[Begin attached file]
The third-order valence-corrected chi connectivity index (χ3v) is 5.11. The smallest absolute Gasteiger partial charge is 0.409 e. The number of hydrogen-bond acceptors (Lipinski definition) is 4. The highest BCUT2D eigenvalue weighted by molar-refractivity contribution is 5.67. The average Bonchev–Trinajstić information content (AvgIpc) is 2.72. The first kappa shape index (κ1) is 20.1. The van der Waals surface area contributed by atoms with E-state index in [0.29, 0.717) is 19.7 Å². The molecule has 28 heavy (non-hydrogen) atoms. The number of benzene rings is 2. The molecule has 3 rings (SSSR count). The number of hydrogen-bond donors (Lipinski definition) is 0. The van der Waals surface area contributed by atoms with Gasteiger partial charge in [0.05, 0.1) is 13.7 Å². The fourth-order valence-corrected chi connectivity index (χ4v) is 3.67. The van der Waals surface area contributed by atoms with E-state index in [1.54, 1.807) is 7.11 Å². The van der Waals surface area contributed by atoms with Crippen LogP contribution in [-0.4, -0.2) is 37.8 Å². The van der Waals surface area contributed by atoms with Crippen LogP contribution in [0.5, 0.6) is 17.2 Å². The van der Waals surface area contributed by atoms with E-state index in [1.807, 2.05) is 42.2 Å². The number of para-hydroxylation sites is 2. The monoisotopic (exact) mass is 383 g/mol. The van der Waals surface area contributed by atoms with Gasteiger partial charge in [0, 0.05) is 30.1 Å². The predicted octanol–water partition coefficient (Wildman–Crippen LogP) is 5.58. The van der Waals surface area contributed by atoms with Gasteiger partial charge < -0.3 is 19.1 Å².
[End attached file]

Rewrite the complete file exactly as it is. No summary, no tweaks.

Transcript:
The third-order valence-corrected chi connectivity index (χ3v) is 5.11. The smallest absolute Gasteiger partial charge is 0.409 e. The number of hydrogen-bond acceptors (Lipinski definition) is 4. The highest BCUT2D eigenvalue weighted by molar-refractivity contribution is 5.67. The average Bonchev–Trinajstić information content (AvgIpc) is 2.72. The first kappa shape index (κ1) is 20.1. The van der Waals surface area contributed by atoms with E-state index in [0.29, 0.717) is 19.7 Å². The molecule has 28 heavy (non-hydrogen) atoms. The number of benzene rings is 2. The molecule has 3 rings (SSSR count). The number of hydrogen-bond donors (Lipinski definition) is 0. The van der Waals surface area contributed by atoms with Gasteiger partial charge in [0.05, 0.1) is 13.7 Å². The fourth-order valence-corrected chi connectivity index (χ4v) is 3.67. The van der Waals surface area contributed by atoms with E-state index in [1.54, 1.807) is 7.11 Å². The van der Waals surface area contributed by atoms with Crippen LogP contribution in [-0.4, -0.2) is 37.8 Å². The van der Waals surface area contributed by atoms with Crippen LogP contribution in [0.5, 0.6) is 17.2 Å². The van der Waals surface area contributed by atoms with E-state index in [1.807, 2.05) is 42.2 Å². The number of para-hydroxylation sites is 2. The monoisotopic (exact) mass is 383 g/mol. The van der Waals surface area contributed by atoms with Gasteiger partial charge in [0, 0.05) is 30.1 Å². The predicted octanol–water partition coefficient (Wildman–Crippen LogP) is 5.58. The van der Waals surface area contributed by atoms with Gasteiger partial charge < -0.3 is 19.1 Å².